Jeannette becomes the editor-in-chief of the school newspaper by her junior year, and begins to consider going to college in New York after graduating, only to learn that tuition would be more expensive as an out-of-state student. She plots instead to move before starting her senior year so she could be considered an in-state student and thus have lower tuition. Rex, heartbroken after Lori's departure and dreading the prospect of his beloved "Mountain Goat" leaving him as well, tries to convince her to stay so they can build the glass castle. Jeannette has realized by now, however, that the glass castle is nothing more than a pipe dream, a fantasy that could never come true. Rex reluctantly accompanies Jeannette to the bus station and sees her off as she leaves Welch, her parents, and her hectic past behind.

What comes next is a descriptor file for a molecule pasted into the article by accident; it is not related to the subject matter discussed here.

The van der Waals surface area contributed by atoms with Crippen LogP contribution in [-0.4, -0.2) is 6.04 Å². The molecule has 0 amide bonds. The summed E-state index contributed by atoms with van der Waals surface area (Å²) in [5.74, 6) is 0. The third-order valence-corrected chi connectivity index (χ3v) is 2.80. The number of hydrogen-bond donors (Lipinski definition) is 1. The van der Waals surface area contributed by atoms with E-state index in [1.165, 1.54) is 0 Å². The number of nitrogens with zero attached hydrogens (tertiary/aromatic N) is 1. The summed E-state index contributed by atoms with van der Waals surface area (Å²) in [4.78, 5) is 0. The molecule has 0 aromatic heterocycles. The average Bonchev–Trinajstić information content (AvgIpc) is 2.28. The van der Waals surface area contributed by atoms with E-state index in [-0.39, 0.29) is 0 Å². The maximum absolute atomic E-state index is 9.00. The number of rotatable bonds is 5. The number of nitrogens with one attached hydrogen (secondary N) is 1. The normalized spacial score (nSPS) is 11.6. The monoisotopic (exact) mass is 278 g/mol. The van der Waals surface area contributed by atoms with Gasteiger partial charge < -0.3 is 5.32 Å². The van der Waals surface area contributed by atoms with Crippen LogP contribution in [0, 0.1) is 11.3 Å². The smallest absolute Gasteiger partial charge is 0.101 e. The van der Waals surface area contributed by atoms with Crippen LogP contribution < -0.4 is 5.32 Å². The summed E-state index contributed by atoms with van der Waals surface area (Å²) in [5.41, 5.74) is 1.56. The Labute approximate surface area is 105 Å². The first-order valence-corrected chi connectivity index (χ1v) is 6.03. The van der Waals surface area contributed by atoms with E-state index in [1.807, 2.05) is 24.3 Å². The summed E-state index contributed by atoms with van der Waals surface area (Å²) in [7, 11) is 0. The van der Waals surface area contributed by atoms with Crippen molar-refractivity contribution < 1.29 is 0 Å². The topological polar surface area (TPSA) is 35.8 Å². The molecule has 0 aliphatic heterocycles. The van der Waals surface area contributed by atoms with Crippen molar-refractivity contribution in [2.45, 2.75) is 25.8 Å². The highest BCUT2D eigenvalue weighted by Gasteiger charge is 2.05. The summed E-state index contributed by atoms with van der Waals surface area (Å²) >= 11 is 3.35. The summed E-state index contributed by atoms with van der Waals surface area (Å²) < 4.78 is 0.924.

Jeannette moves into a hostel in Bronx with Lori and works at a hamburger shop before getting an internship for a small newspaper, ''The Phoenix'', after graduating. She learns from phone calls with Brian that life in Welch is getting worse; Rex is either drunk or in jail, and Rose Mary took a nasty fall off their house's dilapidated porch. Brian immediately moves to New York with Maureen as soon as he is able, finally reuniting the Walls children in New York, enjoying lasting financial and emotional stability at long last.